Even with this impassioned plea, Romney declined, concerned with information Christie wouldn’t provide the Romney team during the vetting process, which included lobbying connections Christie had to disgraced financier Bernie Madoff before he was Governor, and a civil settlement Christie’s brothers had with the SEC.

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As Shutdown Ends, A Toast to Chris Matthews’ Account of Political Compromise

MSNBC’s Chris Matthews was feted last night at the New York book party for his seventh book, “Tip and the Gipper: When Politics Worked.” The book, a historical account of political opponents who managed to work together, coincidentally hit the shelves on the first day of the government shutdown.

Matthews arrived at P.J. Clarke’s in Lincoln Center shortly before the senate vote to end the shutdown Wednesday night. He told TVNewser he combined multiple sources — including news clips, President Reagan’s diaries and his own journal from his time in as O’Neill’s administrative assistant — to create a “hologram” account of the time period. Asked how he juggles it all, he said he wrote at home before and after his “Hardball” work day, joking that his wife began to refer to the chair in his office as “that chair.”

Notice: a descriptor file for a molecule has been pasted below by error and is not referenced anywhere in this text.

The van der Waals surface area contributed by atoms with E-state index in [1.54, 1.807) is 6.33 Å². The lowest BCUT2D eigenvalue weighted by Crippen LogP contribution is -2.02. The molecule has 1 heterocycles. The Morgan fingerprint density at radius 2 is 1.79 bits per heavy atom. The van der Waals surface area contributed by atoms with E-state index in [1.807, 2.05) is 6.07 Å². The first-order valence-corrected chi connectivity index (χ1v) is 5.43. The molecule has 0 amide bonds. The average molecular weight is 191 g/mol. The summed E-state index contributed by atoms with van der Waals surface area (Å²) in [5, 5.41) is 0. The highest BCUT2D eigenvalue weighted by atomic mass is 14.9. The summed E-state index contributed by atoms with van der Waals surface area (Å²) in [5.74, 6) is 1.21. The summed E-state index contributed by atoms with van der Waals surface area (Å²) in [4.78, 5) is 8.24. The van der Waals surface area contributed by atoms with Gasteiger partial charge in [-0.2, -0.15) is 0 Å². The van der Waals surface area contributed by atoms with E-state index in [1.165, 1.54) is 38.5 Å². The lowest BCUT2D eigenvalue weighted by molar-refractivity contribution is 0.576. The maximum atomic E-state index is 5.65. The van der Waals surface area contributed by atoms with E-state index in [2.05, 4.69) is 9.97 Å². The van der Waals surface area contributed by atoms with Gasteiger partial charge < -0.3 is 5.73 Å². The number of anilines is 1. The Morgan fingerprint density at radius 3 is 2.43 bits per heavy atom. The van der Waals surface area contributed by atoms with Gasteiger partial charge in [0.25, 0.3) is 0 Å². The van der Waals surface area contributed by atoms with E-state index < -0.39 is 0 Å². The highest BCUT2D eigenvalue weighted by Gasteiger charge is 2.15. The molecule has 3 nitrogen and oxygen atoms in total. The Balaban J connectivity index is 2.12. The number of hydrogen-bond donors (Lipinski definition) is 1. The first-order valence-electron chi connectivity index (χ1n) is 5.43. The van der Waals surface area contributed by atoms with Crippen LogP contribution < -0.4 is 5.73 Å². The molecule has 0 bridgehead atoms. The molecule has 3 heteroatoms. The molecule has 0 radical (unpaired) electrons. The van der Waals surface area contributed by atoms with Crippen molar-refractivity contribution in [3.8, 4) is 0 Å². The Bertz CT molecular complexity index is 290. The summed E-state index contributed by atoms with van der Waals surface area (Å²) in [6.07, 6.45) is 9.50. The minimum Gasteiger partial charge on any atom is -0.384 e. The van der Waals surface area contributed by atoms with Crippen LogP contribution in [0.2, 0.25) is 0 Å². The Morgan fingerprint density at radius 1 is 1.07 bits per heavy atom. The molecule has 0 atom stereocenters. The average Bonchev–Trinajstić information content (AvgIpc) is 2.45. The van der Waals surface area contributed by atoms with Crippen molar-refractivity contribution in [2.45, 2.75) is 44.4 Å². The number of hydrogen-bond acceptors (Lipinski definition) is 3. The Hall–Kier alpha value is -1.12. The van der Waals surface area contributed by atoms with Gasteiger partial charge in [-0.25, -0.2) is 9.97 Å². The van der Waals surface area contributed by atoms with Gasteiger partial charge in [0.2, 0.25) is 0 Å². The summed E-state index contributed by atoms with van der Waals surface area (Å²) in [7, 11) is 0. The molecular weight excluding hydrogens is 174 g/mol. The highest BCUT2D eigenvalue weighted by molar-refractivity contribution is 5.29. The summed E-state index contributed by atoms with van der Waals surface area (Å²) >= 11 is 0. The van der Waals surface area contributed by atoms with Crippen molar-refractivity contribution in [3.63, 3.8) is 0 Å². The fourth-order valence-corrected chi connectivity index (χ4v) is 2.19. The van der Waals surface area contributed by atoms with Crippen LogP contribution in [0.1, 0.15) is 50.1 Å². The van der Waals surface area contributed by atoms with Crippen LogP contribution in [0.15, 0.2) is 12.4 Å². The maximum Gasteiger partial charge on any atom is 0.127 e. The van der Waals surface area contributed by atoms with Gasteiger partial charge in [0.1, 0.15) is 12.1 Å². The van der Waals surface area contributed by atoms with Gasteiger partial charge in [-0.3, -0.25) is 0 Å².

We also chatted with newly-minted MSNBC host Ronan Farrow, who says he’ll spend the next few months developing his vision for his show ahead of an early 2014 launch. (Farrow was coy about the show’s time slot, which MSNBC has so far only said will be a “weekday, one-hour” program.) Also on hand to toast Matthews at P.J. Clarke’s: MSNBC president Phil Griffin, Dan Rather, Mark Halperin, MSNBC analyst Ed Rendell and “CBS This Morning” executive producer Chris Licht.

HBO Options ‘Game Change’ Sequel

The authors of the book Game Change are working on a follow-up to their 2010 best-seller called Double Down: Game Change 2012. HBO, which aired a made-for-TV movie based on the first book, has already optioned the sequel for a movie.

John Heileman and Mark Halperin will release Double Down: Game Change 2012 in Fall 2013. It will, not surprisingly, focus on the 2012 Presidential campaign between President Obama and Mitt Romney.

The original Game Change debuted on bookshelves in January, 2010, and debuted on HBO in March of this year. The movie became famous for Julianne Moore‘s portrayal of Sarah Palin as much as anything else, and garnered a more-than respectable 2.1 million live viewers.